Violent crime rises in SLO

Driven by an increase in robberies and more reporting of sexual assaults, violent crime rose by 8 percent in San Luis Obispo in 2018, according to statistics released by the SLO Police Department.

Both property crime and overall crime increased slightly last year. Property crime rose by 1.5 percent, and overall crime rose by 2 percent, according to the annual crime report.

The figures suggest the continuation of a trend of rising crime in San Luis Obispo. SLO has experienced an unprecedented increase in crime since 2015.

In 2015, crime in San Luis Obispo rose by 21 percent. The following year, crime increases by 11 percent.

Last year, police received 51 reports of rapes, up from 39 in 2017. There was also a 41 percent increase in reports of sexual assaults.

As a result of the MeToo movement, victims of sexual assault and rape were far more likely to report the attacks to police than in previous years, according to police.

Robberies increased from 23 in 2017 to 33 in 2018. Though aggravated assaults declined from 111 to 103, total violent crimes rose from 173 in 2017 to 187 in 2018.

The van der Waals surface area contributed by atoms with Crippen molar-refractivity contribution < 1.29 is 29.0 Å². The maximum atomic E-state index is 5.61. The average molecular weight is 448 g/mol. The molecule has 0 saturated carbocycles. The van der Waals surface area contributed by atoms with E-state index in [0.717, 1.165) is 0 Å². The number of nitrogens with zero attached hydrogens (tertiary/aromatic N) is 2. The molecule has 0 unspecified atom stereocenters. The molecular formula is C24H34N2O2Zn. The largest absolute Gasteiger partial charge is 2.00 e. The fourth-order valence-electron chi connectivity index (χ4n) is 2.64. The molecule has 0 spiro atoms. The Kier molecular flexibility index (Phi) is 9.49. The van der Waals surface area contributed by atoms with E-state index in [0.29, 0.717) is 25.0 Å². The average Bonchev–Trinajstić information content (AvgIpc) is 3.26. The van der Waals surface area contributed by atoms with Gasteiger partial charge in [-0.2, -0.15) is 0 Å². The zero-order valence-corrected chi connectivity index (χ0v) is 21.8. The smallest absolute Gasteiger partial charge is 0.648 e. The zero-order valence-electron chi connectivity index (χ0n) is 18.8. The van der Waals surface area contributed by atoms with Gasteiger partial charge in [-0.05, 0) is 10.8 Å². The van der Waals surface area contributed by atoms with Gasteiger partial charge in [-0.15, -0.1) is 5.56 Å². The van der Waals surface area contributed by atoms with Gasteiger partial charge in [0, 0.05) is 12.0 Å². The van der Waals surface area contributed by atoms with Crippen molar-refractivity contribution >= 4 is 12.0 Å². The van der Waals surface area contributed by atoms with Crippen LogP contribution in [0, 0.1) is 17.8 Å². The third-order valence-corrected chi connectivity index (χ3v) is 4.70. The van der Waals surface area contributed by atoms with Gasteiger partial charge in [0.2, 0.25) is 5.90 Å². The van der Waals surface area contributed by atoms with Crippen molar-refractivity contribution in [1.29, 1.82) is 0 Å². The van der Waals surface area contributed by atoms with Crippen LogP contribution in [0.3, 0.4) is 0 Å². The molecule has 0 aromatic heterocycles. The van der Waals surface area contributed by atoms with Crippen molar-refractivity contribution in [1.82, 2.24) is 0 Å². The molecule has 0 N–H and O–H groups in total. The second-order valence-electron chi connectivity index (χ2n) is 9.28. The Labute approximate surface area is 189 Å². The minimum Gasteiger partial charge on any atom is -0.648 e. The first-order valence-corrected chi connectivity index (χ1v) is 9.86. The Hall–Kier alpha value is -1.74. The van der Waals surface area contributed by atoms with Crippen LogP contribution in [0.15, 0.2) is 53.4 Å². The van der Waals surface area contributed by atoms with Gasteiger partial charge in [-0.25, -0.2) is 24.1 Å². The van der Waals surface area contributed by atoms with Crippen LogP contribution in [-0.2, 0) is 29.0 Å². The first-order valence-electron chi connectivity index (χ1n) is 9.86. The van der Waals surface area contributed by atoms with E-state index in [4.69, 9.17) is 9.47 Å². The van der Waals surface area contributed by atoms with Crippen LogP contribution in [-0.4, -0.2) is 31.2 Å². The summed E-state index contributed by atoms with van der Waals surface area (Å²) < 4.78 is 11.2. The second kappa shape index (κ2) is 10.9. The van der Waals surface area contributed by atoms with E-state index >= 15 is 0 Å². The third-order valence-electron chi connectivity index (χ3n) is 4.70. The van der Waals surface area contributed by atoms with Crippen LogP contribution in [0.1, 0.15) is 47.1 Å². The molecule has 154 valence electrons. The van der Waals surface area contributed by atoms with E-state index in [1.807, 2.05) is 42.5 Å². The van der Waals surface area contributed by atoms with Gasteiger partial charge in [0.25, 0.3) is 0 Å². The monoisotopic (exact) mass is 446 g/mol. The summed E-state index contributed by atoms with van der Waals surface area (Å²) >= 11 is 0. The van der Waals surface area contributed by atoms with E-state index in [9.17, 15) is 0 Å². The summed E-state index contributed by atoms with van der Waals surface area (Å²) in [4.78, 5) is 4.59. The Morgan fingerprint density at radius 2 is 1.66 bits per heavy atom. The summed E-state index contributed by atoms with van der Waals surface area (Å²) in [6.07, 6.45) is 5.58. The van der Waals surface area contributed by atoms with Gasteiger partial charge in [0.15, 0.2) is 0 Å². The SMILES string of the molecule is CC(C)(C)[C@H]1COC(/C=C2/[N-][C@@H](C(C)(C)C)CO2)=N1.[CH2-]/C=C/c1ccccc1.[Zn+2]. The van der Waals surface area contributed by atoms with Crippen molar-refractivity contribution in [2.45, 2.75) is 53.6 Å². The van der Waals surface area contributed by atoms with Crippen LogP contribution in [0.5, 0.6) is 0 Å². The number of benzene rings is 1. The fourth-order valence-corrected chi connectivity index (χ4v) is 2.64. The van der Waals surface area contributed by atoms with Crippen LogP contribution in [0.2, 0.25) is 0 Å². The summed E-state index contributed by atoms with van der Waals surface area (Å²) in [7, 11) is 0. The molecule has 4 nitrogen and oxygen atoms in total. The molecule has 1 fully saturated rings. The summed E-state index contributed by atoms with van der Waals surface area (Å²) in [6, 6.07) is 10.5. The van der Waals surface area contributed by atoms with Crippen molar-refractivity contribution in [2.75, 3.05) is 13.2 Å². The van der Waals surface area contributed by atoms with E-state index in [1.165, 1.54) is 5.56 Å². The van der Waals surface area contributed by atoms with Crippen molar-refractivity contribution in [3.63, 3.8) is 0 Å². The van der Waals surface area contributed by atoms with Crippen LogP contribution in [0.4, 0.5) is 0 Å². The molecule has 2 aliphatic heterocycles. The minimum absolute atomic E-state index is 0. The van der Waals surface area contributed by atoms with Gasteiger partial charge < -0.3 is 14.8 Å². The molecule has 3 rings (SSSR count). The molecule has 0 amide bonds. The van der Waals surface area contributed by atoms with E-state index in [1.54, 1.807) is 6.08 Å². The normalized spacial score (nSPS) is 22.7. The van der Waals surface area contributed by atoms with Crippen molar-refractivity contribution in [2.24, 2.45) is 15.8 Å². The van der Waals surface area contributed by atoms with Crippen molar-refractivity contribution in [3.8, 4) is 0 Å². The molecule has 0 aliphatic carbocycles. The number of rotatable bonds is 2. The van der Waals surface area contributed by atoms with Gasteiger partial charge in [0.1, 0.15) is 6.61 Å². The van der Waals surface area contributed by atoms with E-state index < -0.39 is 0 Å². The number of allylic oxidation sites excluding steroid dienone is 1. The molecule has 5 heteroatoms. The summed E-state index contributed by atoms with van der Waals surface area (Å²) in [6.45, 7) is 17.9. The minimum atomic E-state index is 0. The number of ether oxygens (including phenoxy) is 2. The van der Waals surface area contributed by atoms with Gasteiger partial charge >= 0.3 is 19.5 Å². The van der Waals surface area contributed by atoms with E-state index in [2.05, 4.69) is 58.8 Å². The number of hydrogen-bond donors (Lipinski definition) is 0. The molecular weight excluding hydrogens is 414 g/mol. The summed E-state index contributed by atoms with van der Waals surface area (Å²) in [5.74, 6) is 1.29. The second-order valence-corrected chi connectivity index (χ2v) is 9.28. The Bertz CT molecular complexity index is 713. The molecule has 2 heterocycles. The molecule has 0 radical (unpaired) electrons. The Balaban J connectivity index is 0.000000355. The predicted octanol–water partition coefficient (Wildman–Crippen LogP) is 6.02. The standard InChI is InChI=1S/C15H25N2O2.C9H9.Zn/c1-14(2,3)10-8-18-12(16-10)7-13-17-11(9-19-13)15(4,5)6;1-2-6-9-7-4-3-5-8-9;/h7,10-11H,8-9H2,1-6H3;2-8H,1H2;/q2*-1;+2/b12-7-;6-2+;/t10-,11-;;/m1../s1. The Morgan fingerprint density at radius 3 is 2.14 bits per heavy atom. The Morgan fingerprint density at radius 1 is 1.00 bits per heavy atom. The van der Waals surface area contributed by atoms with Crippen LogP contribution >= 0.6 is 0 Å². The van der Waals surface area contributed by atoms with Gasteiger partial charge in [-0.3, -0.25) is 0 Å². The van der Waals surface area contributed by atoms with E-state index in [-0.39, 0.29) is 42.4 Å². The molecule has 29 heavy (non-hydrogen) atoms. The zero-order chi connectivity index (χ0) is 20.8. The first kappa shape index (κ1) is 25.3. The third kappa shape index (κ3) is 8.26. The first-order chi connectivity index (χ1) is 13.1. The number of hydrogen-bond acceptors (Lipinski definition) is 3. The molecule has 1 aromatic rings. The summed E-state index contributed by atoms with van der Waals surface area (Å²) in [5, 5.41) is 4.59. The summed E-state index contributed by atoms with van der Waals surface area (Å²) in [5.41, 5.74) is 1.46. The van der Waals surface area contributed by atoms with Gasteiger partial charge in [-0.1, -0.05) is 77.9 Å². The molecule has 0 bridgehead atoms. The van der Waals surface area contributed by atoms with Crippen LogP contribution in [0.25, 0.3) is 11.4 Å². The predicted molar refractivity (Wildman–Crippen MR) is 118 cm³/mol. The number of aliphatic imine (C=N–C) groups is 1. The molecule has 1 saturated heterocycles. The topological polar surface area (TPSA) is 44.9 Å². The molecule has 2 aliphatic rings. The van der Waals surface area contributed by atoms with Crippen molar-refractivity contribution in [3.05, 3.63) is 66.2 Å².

No homicides occurred in SLO in either 2017 or 2018.

Among property crimes, residential burglaries increased by 56 percent in 2018. Most of the 164 total residential burglaries occurred at unlocked homes, and 43 percent of the home burglaries took place in neighborhoods surrounding the Cal Poly campus.

In 2018, police arrested 14 alleged burglars who reportedly accounted for 27 percent of the citywide burglaries.

Despite crime trending upward, Police Chief Deanna Cantrell said in a press release that her department’s efforts are yielding positive results.

“Our efforts show positive results in many areas, and we are optimistic the measures will continue to improve the safety of our city,” Cantrell said. 

The SLO Police Department had numerous vacancies in 2018, and like other law enforcement agencies across the country, had difficulty recruiting lateral employees. However, the upcoming city budget will include funding for a new school resource officer and for a detective focused on marijuana-related issues.